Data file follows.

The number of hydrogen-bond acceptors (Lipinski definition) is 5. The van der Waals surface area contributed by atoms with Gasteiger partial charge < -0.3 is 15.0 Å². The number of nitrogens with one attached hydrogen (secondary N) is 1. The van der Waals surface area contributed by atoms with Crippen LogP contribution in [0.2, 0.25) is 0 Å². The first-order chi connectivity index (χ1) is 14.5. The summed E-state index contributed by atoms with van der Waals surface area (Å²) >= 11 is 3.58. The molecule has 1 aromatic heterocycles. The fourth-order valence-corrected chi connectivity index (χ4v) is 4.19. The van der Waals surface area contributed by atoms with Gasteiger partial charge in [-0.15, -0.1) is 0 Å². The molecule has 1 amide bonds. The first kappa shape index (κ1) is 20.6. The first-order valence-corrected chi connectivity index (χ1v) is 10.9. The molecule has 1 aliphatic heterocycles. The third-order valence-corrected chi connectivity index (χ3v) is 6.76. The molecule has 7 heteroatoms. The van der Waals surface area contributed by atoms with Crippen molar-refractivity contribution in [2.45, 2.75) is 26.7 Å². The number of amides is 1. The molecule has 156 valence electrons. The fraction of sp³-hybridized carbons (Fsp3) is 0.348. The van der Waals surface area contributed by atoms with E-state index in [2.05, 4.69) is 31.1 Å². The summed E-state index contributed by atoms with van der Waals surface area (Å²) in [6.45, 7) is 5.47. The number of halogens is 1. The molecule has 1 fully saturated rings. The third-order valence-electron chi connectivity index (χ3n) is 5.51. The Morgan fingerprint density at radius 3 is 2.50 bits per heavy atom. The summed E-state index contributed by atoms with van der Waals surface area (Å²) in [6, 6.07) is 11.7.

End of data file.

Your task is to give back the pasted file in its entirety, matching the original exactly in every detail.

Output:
The number of hydrogen-bond acceptors (Lipinski definition) is 5. The van der Waals surface area contributed by atoms with Gasteiger partial charge < -0.3 is 15.0 Å². The number of nitrogens with one attached hydrogen (secondary N) is 1. The van der Waals surface area contributed by atoms with Crippen LogP contribution in [0.2, 0.25) is 0 Å². The first-order chi connectivity index (χ1) is 14.5. The summed E-state index contributed by atoms with van der Waals surface area (Å²) >= 11 is 3.58. The molecule has 1 aromatic heterocycles. The fourth-order valence-corrected chi connectivity index (χ4v) is 4.19. The van der Waals surface area contributed by atoms with Gasteiger partial charge in [-0.15, -0.1) is 0 Å². The molecule has 1 amide bonds. The first kappa shape index (κ1) is 20.6. The first-order valence-corrected chi connectivity index (χ1v) is 10.9. The molecule has 1 aliphatic heterocycles. The third-order valence-corrected chi connectivity index (χ3v) is 6.76. The molecule has 7 heteroatoms. The van der Waals surface area contributed by atoms with Crippen molar-refractivity contribution in [2.45, 2.75) is 26.7 Å². The number of amides is 1. The molecule has 156 valence electrons. The fraction of sp³-hybridized carbons (Fsp3) is 0.348. The van der Waals surface area contributed by atoms with E-state index in [2.05, 4.69) is 31.1 Å². The summed E-state index contributed by atoms with van der Waals surface area (Å²) in [6.45, 7) is 5.47. The number of halogens is 1. The molecule has 1 fully saturated rings. The third-order valence-electron chi connectivity index (χ3n) is 5.51. The Morgan fingerprint density at radius 3 is 2.50 bits per heavy atom. The summed E-state index contributed by atoms with van der Waals surface area (Å²) in [6, 6.07) is 11.7.